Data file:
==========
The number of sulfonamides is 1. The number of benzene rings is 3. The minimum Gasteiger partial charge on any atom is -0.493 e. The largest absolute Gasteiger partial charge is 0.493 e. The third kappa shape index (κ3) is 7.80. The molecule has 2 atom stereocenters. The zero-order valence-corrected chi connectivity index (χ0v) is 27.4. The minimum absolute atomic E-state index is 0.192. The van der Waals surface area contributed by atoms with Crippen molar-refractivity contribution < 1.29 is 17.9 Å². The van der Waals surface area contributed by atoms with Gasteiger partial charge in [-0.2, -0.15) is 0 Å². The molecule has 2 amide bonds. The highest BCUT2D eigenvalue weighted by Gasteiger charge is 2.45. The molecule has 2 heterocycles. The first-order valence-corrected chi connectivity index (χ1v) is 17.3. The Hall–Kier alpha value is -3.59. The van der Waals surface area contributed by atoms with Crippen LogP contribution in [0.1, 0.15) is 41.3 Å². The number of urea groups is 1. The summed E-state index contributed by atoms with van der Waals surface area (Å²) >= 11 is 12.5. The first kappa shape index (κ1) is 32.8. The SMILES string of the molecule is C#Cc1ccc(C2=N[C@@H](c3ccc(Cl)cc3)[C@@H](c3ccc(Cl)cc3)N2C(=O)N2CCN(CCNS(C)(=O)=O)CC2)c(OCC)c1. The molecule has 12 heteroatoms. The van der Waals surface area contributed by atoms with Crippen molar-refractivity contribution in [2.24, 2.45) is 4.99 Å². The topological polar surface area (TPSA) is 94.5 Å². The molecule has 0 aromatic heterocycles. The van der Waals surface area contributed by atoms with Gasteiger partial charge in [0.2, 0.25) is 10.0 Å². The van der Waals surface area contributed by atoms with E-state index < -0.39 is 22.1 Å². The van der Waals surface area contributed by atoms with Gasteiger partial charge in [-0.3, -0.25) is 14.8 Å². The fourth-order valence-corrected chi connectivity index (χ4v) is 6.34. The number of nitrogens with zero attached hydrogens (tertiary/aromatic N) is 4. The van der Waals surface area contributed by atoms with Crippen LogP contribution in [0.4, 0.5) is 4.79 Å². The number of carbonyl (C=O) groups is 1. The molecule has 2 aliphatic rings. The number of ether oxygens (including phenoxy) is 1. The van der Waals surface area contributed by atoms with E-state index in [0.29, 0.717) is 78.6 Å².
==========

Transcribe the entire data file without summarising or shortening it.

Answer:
The number of sulfonamides is 1. The number of benzene rings is 3. The minimum Gasteiger partial charge on any atom is -0.493 e. The largest absolute Gasteiger partial charge is 0.493 e. The third kappa shape index (κ3) is 7.80. The molecule has 2 atom stereocenters. The zero-order valence-corrected chi connectivity index (χ0v) is 27.4. The minimum absolute atomic E-state index is 0.192. The van der Waals surface area contributed by atoms with Crippen molar-refractivity contribution < 1.29 is 17.9 Å². The van der Waals surface area contributed by atoms with Gasteiger partial charge in [-0.2, -0.15) is 0 Å². The molecule has 2 amide bonds. The highest BCUT2D eigenvalue weighted by Gasteiger charge is 2.45. The molecule has 2 heterocycles. The first-order valence-corrected chi connectivity index (χ1v) is 17.3. The Hall–Kier alpha value is -3.59. The van der Waals surface area contributed by atoms with Crippen LogP contribution in [0.1, 0.15) is 41.3 Å². The number of urea groups is 1. The summed E-state index contributed by atoms with van der Waals surface area (Å²) >= 11 is 12.5. The first kappa shape index (κ1) is 32.8. The SMILES string of the molecule is C#Cc1ccc(C2=N[C@@H](c3ccc(Cl)cc3)[C@@H](c3ccc(Cl)cc3)N2C(=O)N2CCN(CCNS(C)(=O)=O)CC2)c(OCC)c1. The molecule has 12 heteroatoms. The van der Waals surface area contributed by atoms with Crippen molar-refractivity contribution in [2.24, 2.45) is 4.99 Å². The topological polar surface area (TPSA) is 94.5 Å². The molecule has 0 aromatic heterocycles. The van der Waals surface area contributed by atoms with Gasteiger partial charge in [0.2, 0.25) is 10.0 Å². The van der Waals surface area contributed by atoms with E-state index < -0.39 is 22.1 Å². The van der Waals surface area contributed by atoms with Gasteiger partial charge in [-0.3, -0.25) is 14.8 Å². The fourth-order valence-corrected chi connectivity index (χ4v) is 6.34. The number of nitrogens with zero attached hydrogens (tertiary/aromatic N) is 4. The van der Waals surface area contributed by atoms with Crippen LogP contribution in [0.4, 0.5) is 4.79 Å². The number of carbonyl (C=O) groups is 1. The molecule has 2 aliphatic rings. The number of ether oxygens (including phenoxy) is 1. The van der Waals surface area contributed by atoms with E-state index in [0.29, 0.717) is 78.6 Å².